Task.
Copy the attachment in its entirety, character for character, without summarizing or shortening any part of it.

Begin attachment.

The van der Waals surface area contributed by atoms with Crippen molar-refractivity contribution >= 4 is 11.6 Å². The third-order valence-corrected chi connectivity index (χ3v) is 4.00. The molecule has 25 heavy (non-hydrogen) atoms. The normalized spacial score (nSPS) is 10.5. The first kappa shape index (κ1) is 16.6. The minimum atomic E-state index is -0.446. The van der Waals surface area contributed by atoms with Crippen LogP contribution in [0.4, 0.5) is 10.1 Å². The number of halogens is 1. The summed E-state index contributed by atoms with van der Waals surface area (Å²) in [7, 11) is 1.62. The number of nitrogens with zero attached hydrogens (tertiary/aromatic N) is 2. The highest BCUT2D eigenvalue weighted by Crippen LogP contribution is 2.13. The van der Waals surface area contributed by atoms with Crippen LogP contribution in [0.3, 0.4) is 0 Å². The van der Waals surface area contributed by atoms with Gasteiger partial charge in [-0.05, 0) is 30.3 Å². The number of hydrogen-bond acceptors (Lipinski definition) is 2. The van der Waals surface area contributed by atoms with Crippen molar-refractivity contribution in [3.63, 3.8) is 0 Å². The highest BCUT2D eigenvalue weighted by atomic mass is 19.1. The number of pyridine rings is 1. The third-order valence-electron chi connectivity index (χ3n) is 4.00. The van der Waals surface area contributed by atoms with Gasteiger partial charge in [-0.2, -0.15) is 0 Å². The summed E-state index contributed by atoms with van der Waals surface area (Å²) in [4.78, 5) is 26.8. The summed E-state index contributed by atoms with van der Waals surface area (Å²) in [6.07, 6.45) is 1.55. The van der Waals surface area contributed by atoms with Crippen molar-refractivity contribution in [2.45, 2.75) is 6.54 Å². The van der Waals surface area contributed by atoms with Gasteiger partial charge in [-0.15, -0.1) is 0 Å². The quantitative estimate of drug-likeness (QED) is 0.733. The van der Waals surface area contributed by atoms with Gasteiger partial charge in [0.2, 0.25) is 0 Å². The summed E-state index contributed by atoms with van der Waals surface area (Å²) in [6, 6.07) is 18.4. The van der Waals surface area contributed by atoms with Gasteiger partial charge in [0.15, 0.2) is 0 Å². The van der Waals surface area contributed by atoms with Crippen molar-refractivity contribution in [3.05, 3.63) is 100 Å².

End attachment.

The van der Waals surface area contributed by atoms with Crippen molar-refractivity contribution >= 4 is 11.6 Å². The third-order valence-corrected chi connectivity index (χ3v) is 4.00. The molecule has 25 heavy (non-hydrogen) atoms. The normalized spacial score (nSPS) is 10.5. The first kappa shape index (κ1) is 16.6. The minimum atomic E-state index is -0.446. The van der Waals surface area contributed by atoms with Crippen LogP contribution in [0.4, 0.5) is 10.1 Å². The number of halogens is 1. The summed E-state index contributed by atoms with van der Waals surface area (Å²) in [7, 11) is 1.62. The number of nitrogens with zero attached hydrogens (tertiary/aromatic N) is 2. The highest BCUT2D eigenvalue weighted by Crippen LogP contribution is 2.13. The van der Waals surface area contributed by atoms with Crippen LogP contribution in [0.3, 0.4) is 0 Å². The van der Waals surface area contributed by atoms with Gasteiger partial charge in [-0.05, 0) is 30.3 Å². The number of hydrogen-bond acceptors (Lipinski definition) is 2. The van der Waals surface area contributed by atoms with Crippen molar-refractivity contribution in [3.63, 3.8) is 0 Å². The highest BCUT2D eigenvalue weighted by atomic mass is 19.1. The number of pyridine rings is 1. The third-order valence-electron chi connectivity index (χ3n) is 4.00. The van der Waals surface area contributed by atoms with Gasteiger partial charge in [-0.2, -0.15) is 0 Å². The summed E-state index contributed by atoms with van der Waals surface area (Å²) in [4.78, 5) is 26.8. The summed E-state index contributed by atoms with van der Waals surface area (Å²) in [6.07, 6.45) is 1.55. The van der Waals surface area contributed by atoms with Crippen molar-refractivity contribution in [2.45, 2.75) is 6.54 Å². The van der Waals surface area contributed by atoms with Gasteiger partial charge in [-0.15, -0.1) is 0 Å². The quantitative estimate of drug-likeness (QED) is 0.733. The van der Waals surface area contributed by atoms with Gasteiger partial charge in [0.2, 0.25) is 0 Å². The summed E-state index contributed by atoms with van der Waals surface area (Å²) in [6, 6.07) is 18.4. The van der Waals surface area contributed by atoms with Gasteiger partial charge in [0.15, 0.2) is 0 Å². The van der Waals surface area contributed by atoms with Crippen molar-refractivity contribution in [3.05, 3.63) is 100 Å².